When accidents and deaths from disease attributable to drink are added, the true toll is far higher, says new report

Alcohol is to blame for more than 22,000 deaths a year in Britain - nearly three times higher than government estimates.

New evidence to be published this week by Alcohol Concern paints a stark picture of how alcohol abuse destroys the lives of thousands of Britons.

The charity will reveal that 60 people now die every day from drink. They warn that ministers are massively underestimating the problem by excluding nearly a third of deaths from official statistics. This includes cases where drink is an indirect factor, such as accidents and self-harm.

The charity's report, Wasted: Lives Lost to Alcohol, found that up to one in three young people who commit suicide are intoxicated prior to death, and that excessive drinking is the second most important cause of high blood pressure after obesity. It also says up to 5,000 cancer deaths annually are linked to alcohol consumption.

The charity is launching a national campaign to persuade the Government and health authorities to put more money into alcohol treatment services. They calculate that a £5 saving could be made for every £1 spent on treatment.

The Independent on Sunday revealed last month that excessive drinking among women is greater in England and Ireland than anywhere else in the world, with one in three aged between 17 and 30 classed as a heavy drinker.

The Office for National Statistics last week highlighted alcohol as a factor in just over 8,000 deaths a year, including liver disease, hepatitis and accidental poisoning. But experts say alcohol is increasingly a contributing cause in cancer deaths, strokes, driving accidents and violence.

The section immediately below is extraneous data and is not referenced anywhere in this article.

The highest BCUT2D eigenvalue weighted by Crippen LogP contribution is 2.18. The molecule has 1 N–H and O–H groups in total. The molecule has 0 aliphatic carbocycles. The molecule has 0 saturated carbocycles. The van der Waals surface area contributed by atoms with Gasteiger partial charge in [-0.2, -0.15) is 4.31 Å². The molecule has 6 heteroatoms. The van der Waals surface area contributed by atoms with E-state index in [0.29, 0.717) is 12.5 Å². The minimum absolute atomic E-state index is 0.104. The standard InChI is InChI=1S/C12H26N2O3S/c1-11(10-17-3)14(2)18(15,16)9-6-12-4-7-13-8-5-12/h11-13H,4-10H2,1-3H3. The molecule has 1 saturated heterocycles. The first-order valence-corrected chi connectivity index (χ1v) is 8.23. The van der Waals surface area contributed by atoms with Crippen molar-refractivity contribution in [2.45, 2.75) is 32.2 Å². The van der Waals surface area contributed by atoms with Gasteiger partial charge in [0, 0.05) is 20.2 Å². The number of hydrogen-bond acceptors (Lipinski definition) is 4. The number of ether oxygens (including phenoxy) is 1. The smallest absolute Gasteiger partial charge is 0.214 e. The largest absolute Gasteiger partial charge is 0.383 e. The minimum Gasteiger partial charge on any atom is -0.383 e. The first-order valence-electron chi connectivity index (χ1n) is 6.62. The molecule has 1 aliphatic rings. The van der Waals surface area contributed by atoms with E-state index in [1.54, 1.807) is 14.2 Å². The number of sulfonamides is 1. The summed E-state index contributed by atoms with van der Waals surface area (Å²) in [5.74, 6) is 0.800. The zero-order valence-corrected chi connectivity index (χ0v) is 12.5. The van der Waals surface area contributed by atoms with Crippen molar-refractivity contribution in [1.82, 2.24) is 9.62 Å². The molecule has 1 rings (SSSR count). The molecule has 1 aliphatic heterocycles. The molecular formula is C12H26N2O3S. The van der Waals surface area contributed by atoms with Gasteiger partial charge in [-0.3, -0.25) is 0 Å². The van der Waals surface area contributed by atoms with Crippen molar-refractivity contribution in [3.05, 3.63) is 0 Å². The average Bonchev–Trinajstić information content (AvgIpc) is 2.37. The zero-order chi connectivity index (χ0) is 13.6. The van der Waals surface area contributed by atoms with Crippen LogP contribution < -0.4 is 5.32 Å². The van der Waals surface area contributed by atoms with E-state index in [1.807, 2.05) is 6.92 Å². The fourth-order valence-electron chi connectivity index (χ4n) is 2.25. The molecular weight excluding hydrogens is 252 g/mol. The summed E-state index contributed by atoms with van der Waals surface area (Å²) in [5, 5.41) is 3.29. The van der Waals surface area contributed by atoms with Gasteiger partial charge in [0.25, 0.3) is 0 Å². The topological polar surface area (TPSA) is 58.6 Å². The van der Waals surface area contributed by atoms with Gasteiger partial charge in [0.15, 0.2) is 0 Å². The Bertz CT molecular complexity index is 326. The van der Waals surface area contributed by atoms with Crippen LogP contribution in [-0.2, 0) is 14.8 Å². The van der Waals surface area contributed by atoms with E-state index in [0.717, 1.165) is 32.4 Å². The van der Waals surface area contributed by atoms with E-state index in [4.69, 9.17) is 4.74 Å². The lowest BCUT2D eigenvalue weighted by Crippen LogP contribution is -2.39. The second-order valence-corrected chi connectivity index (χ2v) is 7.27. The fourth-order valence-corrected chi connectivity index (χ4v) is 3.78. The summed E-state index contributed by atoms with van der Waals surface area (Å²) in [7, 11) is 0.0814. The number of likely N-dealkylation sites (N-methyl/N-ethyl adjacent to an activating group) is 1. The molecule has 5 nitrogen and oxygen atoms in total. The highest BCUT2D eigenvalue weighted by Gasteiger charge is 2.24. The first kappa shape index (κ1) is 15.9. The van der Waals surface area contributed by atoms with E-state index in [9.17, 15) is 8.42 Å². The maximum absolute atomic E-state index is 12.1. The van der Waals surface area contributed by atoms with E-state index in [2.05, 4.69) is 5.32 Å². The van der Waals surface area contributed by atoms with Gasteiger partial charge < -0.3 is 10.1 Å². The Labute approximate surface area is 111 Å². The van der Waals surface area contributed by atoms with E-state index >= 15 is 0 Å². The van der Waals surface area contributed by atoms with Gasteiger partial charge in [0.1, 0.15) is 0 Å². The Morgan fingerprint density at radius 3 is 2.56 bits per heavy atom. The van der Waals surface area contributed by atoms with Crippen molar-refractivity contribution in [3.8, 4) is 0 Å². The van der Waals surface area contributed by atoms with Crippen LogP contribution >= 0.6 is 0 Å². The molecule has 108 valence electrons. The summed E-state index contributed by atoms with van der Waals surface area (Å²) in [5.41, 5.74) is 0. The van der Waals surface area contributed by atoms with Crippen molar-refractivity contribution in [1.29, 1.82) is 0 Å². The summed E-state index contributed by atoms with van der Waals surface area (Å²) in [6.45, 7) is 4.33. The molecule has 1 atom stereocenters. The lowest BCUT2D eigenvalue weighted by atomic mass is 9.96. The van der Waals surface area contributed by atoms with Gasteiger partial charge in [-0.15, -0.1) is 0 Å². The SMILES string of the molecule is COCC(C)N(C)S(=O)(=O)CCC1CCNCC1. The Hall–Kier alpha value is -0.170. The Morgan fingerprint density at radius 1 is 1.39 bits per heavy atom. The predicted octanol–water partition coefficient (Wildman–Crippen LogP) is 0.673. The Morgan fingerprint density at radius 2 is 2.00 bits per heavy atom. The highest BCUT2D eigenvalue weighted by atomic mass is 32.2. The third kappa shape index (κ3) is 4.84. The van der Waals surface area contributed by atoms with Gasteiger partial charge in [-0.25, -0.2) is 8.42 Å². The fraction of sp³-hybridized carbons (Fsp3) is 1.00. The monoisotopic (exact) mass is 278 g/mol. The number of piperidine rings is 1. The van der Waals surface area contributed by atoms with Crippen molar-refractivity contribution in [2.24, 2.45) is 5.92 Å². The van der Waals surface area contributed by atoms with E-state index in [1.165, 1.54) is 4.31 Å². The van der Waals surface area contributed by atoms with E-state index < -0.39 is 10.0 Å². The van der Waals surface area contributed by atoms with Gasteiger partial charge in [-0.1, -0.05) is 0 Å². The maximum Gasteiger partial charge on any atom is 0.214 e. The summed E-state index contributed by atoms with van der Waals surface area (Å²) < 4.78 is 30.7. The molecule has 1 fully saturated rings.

Alcohol Concern said further deaths will be prevented only if money is invested in identifying who needs help and in treatment services.

"Alcohol-related deaths are eminently preventable, but the Government needs to invest more if the figures are to come down," said Don Shenker, the charity's director of policy.

Only one in 18 people on average gets the treatment they need for alcohol dependency, with many affected by a postcode lottery. Labour MP Lynda Waltho, chair of the All-Party Group on Alcohol Misuse, said that improvements had been made with alcohol treatment services but that they are still "relatively low priority".

She added: "This report is a salutary reminder of the high price Britain is paying for its neglect of this vital issue. Hopefully, it will encourage decision-makers to rethink their approach to the planning and delivery of alcohol treatment."

CASE STUDY: High-flying lawyer concealed the addiction that killed her at 39

A high-achieving glamorous lawyer, Leonora Kawecki did not fit the stereotype of an alcoholic.

But for years, she was secretly hiding a desperate addiction to drink, which caused her death from liver failure three years ago at the age of 39. Her sister Julia, 50, says she became hooked on alcohol in her late twenties. At the height of her addiction, Leonora was consuming up to three bottles of wine a day.

When she started hallucinating after a period of abstinence, Leonora visited her GP, who referred her to a liver specialist. But she started drinking again. "It was so frustrating: I couldn't do anything," says Julia, who set up the Leonora Trust to fund treatment services.